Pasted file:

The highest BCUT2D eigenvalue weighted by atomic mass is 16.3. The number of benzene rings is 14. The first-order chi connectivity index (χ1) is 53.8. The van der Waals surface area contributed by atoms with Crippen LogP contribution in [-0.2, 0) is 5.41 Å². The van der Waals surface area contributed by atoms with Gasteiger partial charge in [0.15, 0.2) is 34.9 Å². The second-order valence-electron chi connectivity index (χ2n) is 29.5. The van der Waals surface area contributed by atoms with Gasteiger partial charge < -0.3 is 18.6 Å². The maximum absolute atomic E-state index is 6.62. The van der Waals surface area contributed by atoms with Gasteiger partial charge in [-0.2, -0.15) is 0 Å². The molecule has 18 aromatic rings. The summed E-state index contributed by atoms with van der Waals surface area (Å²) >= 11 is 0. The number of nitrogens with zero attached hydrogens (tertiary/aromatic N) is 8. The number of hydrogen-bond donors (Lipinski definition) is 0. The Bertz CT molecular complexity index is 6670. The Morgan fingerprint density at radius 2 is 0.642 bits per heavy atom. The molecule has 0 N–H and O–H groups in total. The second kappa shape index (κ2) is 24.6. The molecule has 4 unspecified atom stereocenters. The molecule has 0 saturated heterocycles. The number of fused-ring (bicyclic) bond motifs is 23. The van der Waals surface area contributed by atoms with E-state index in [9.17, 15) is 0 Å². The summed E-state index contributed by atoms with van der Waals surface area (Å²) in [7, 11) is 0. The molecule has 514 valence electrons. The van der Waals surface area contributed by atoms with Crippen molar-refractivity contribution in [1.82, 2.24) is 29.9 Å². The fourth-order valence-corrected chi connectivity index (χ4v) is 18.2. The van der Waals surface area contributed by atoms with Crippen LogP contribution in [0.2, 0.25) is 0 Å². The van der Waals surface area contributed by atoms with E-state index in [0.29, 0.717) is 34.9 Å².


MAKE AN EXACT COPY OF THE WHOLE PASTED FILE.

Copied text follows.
The highest BCUT2D eigenvalue weighted by atomic mass is 16.3. The number of benzene rings is 14. The first-order chi connectivity index (χ1) is 53.8. The van der Waals surface area contributed by atoms with Crippen LogP contribution in [-0.2, 0) is 5.41 Å². The van der Waals surface area contributed by atoms with Gasteiger partial charge in [0.15, 0.2) is 34.9 Å². The second-order valence-electron chi connectivity index (χ2n) is 29.5. The van der Waals surface area contributed by atoms with Gasteiger partial charge < -0.3 is 18.6 Å². The maximum absolute atomic E-state index is 6.62. The van der Waals surface area contributed by atoms with Gasteiger partial charge in [-0.2, -0.15) is 0 Å². The molecule has 18 aromatic rings. The summed E-state index contributed by atoms with van der Waals surface area (Å²) >= 11 is 0. The number of nitrogens with zero attached hydrogens (tertiary/aromatic N) is 8. The number of hydrogen-bond donors (Lipinski definition) is 0. The Bertz CT molecular complexity index is 6670. The Morgan fingerprint density at radius 2 is 0.642 bits per heavy atom. The molecule has 0 N–H and O–H groups in total. The second kappa shape index (κ2) is 24.6. The molecule has 4 unspecified atom stereocenters. The molecule has 0 saturated heterocycles. The number of fused-ring (bicyclic) bond motifs is 23. The van der Waals surface area contributed by atoms with E-state index in [9.17, 15) is 0 Å². The summed E-state index contributed by atoms with van der Waals surface area (Å²) in [7, 11) is 0. The molecule has 514 valence electrons. The van der Waals surface area contributed by atoms with Crippen molar-refractivity contribution in [1.82, 2.24) is 29.9 Å². The fourth-order valence-corrected chi connectivity index (χ4v) is 18.2. The van der Waals surface area contributed by atoms with Crippen LogP contribution in [0.2, 0.25) is 0 Å². The van der Waals surface area contributed by atoms with E-state index in [0.29, 0.717) is 34.9 Å².